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Clinton To Iran: We Have No Proof You Are Pursuing WMDs, So Prove You Are Not Intending To

by on Sunday, April 1, 2012 at 3:11 pm EDT in Iran, Middle East, World

Despite all intelligence agencies (in the U.S. and in Israel) reconfirming the assessment that “Iran hasn’t yet decided to pursue a nuclear weapon and has not reconstituted a clandestine nuclear weapons program,” which the 2007 National Intelligence Estimate (NIE) expressed, with “high confidence,” had been abandoned in 2003, the world is nonetheless punishing (boycotting) Iran, as if it is doing just that.

Now Secretary of State Hillary Clinton is stating that Iran bares the burden of proving its “Intentions” to her:

US Secretary of State Hillary Rodham Clinton on Sunday urged Iran to back up its declaration that Islam bars weapons of mass destruction by agreeing to a plan that would prove it does not intend to develop nuclear arms.

To demonstrate just how ludicrous this line of thinking is, imagine if a police officer knocked on your door, and informed you that all their evidence suggested you were an honest and law-abiding citizen, but that he would arrest you anyways, unless you could provide proof to him that you had no “intentions” of committing a crime. 

More and more, this ‘Iranian threat’ crusade is beginning to resemble a staged controversy of the very worst kind. 

Mossad Frames The C.I.A. For Terrorist Attacks In Iran, As Israel Drags The U.S. Into War

by on Saturday, January 14, 2012 at 3:06 pm EDT in Iran, Middle East, World

Despite what has been described as a full-court press by the Obama Administration to convince Israel not to attack Iran, the Wall Street Journal reports that the U.S. is now in fact preparing for such an attack.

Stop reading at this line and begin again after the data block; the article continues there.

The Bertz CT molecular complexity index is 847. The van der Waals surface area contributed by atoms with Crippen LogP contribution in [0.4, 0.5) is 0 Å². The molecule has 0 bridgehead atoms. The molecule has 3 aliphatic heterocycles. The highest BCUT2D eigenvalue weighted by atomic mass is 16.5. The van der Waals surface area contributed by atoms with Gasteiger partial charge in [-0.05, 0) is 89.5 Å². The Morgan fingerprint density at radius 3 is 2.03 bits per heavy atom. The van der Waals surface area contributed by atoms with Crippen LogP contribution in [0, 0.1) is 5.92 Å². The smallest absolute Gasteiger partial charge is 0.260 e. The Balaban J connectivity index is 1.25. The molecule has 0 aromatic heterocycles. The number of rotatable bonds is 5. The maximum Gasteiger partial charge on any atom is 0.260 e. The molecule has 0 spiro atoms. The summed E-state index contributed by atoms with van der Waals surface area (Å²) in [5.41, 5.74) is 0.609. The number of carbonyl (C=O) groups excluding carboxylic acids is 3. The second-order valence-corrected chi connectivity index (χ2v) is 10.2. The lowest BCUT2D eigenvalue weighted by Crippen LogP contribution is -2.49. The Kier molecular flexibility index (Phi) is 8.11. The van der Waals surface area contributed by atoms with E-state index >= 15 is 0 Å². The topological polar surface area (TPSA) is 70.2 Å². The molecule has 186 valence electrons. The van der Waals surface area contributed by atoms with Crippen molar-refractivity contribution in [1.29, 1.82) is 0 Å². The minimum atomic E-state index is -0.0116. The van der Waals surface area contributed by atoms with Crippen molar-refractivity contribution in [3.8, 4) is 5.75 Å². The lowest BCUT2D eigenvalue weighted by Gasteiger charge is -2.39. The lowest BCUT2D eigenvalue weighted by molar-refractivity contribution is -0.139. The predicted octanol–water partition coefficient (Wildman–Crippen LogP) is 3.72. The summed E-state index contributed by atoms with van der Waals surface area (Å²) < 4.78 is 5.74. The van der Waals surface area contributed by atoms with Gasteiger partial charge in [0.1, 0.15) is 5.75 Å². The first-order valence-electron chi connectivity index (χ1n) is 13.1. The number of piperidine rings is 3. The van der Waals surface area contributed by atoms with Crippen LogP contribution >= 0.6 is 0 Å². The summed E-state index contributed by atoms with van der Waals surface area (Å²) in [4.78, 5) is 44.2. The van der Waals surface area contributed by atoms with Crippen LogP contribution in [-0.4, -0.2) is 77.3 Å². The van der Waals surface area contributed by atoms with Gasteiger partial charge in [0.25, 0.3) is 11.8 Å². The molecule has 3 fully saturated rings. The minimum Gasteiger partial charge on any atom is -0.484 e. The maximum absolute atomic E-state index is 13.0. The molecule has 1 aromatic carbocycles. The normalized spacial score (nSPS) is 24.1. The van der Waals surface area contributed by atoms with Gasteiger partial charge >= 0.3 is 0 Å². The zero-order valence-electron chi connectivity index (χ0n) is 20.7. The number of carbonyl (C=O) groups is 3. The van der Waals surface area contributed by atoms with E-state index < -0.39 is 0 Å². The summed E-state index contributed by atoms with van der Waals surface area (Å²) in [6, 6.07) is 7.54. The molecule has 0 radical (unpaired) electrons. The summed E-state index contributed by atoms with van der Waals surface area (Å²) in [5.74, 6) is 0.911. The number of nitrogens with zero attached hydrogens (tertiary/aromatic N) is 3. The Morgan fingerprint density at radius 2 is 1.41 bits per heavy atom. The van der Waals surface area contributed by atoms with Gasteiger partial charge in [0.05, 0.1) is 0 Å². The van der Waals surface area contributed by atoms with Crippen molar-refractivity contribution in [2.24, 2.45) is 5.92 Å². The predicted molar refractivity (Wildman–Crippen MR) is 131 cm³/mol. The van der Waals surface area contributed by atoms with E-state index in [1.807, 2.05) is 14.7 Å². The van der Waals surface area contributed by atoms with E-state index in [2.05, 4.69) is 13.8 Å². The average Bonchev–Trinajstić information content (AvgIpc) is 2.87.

The Administration fears a range of possible Iranian reprisals directed at American targets, including “assaults by pro-Iranian Shiite militias in Iraq against the U.S. Embassy in Baghdad, according to U.S. officials.”

As a deterrence, the U.S. has deployed 15,000 troops to Kuwait, and has now ordered a second aircraft carrier strike group to the Persian Gulf.

The Obama Administration had most recently begun to engage in a more diplomatic tact with Iran, hoping to diffuse the situation:

The U.S. and Iran, however, have taken steps in recent days apparently designed to ease tensions. Iran has agreed to host a delegation of United Nations nuclear inspectors this month. The U.S., meanwhile, has twice this month rescued Iranian sailors in the region’s seas.

But today, The Guardian reports that Iran’s Foreign Ministry sent a diplomatic letter to the Obama Administration citing “evidence and reliable information” that C.I.A. agents provided “guidance, support and planning” to those who lobbed a magnetic bomb at the car of 32-year old Iranian nuclear scientist, Mostafa Ahmadi-Roshan, killing him in Wednesday morning’s rush-hour traffic.

The U.S. not only denies the charges, it has forcefully condemned the civilian assassination: